We've been trying to catch one of them on video, but it's tricky. Search for "complex partial seizure" on YouTube and you'll see why they are easy to miss. Schuyler's seizures are mostly become apparent by their after-effects, the moodiness and the confusion. Sometimes she tells us that she is dizzy, which seems to happen right before a seizure, but mostly she simple tells us sadly after. "My brain is mad at me."

So we didn't catch them on Friday. One occurred as she was waking up, we think, and the other in the car as we went to a movie. We tried to give her a happy afternoon, however, and by the time we engaged in some strict "cheeseburger & milkshake" therapy, she was mostly over it, aside from being tired.

We were all over it, I think, until I got a Google alert email on my phone. I have one set up for "polymicrogyria", just in case some new bit of helpful research is posted online. But that's not usually what it catches. And it wasn't this time, either.
From The Toronto Star:

“A beautiful, angelic child, full of grace and patience,” writes Anthony Moyson of his son, Isaac Dylan, who died in February of a rare brain disease called Polymicrogyria, aged 13.
Polymicrogyria. Thirteen.

It's easy to forget. It's easy to pretend that the only obstacles in Schuyler's path involve school or the politics of the playground or her murky, unsettled future of trying to make it in the world independently. It's easy to pretend that incivility or social injustice could be the only things that could keep her down. It's easy to lose sleep over the question of what will happen to Schuyler when we are gone, but not over the very very horrible alternative.

I like to believe that Schuyler's monster now has blunted teeth and clipped claws. I think it probably does, mostly. But as her maybe-seizures get maybe-worse, we are reminded of the impermanence of health and the persistence of monsters.

This time of year, sleepless nights seem especially cold and dark.

December 24, 2011

Christmas Eve, 2011

I usually write a Christmas Eve post that is mostly about my own faith, such as it is. I'll certainly link to and quote from one I like, from 2008, which says it pretty well already:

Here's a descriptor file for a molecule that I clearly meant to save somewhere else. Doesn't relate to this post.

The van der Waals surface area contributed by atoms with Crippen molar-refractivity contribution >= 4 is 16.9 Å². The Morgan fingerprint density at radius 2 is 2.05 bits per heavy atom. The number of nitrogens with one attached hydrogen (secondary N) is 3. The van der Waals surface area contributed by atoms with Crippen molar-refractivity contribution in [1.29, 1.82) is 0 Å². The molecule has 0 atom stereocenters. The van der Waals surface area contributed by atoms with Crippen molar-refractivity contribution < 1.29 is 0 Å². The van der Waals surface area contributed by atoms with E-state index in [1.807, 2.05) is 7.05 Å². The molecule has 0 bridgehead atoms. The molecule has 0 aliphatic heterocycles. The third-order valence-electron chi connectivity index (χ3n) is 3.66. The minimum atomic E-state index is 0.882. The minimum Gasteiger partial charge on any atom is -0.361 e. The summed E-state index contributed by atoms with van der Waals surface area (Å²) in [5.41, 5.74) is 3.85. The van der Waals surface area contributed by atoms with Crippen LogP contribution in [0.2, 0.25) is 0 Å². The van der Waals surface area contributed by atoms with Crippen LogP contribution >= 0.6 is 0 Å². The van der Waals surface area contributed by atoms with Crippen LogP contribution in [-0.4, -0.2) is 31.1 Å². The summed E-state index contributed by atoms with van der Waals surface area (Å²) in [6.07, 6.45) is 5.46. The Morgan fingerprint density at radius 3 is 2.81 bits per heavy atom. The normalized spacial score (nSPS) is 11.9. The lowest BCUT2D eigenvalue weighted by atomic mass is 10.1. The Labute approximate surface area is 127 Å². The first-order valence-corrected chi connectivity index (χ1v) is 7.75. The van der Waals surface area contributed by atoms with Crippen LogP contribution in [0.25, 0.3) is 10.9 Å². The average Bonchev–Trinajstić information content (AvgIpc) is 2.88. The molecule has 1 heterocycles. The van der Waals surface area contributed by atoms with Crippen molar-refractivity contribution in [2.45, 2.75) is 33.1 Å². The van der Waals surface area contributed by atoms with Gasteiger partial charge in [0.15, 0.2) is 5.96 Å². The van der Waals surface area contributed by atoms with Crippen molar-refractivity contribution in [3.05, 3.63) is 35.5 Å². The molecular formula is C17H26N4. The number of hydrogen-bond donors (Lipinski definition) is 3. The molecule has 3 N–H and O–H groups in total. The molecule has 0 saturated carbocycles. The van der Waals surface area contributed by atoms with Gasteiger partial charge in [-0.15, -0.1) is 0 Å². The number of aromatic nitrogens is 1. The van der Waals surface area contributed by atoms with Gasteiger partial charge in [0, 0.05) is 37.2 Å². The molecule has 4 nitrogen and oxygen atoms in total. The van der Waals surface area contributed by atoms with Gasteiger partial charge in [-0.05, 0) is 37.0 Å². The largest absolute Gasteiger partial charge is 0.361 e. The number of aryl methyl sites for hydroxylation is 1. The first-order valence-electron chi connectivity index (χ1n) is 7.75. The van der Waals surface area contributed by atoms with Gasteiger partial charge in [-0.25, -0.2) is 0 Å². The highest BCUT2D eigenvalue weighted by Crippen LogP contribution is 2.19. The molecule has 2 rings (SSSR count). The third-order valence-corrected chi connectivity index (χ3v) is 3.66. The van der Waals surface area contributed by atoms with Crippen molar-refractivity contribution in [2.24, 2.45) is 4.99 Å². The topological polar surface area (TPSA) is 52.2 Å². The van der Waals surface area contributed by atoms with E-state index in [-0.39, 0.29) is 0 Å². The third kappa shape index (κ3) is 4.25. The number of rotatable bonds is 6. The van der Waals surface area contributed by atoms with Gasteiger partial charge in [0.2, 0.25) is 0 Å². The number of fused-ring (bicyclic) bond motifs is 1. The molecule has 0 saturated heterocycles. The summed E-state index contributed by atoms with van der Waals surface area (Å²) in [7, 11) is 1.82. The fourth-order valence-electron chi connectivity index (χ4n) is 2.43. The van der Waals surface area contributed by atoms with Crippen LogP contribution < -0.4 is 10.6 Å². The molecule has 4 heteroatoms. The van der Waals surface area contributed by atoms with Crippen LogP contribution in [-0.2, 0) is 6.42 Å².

I guess on Christmas Eve of all days, I permit myself to believe that perhaps Schuyler's strange words aren't necessarily broken, but from some other world that I'll never be able to visit but which, through her, I get to glimpse.

In 1 Corinthians, St. Paul describes the tongues of angels, unintelligible to us. Maybe, just maybe, this is what he meant. On today of all days, even in my deeply held agnosticism, I'm like Thomas Hardy in his poem "The Oxen". I'm not inclined to believe in miracles, but that doesn't mean I don't pay attention to the things around me, like Schuyler, that sometimes seem miraculous.

I don't necessarily believe, but sometimes I hope, and that might just be enough.
There's a poem that I like to quote, one that speaks of an agnostic's dilemma at Christmas, and how he doesn't have faith, but sometimes wishes he did.

I love that poem. I'll probably quote it at the end here, too.

Today, however, my thoughts are of Schuyler, and what she calls "the little monster in my head". There are two reasons for this. The first is that as we continue to observe Schuyler and read more about what might be happening to her, we start to figure things out. We're tracking the probable relationship between her menstrual cycle and the onset of seizures, for example.

And we believe we have a better idea of what they are. Not the absence seizures that we originally thought, at least not now. As they become more pronounced, and especially since we observed one of them first-hand recently, we believe that she is having partial complex seizures.

From the site:

How long do they last?

They usually last between 30 seconds and 2 minutes. Afterward, the person may be tired or confused for about 15 minutes and may not be fully normal for hours.

Tell me more

These seizures usually start in a small area of the temporal lobe or frontal lobe of the brain. They quickly involve other areas of the brain that affect alertness and awareness. So even though the person's eyes are open and they may make movements that seem to have a purpose, in reality "nobody's home." If the symptoms are subtle, other people may think the person is just daydreaming.

Some people can have seizures of this kind without realizing that anything has happened. Because the seizure can wipe out memories of events just before or after it, however, memory lapses can be a problem.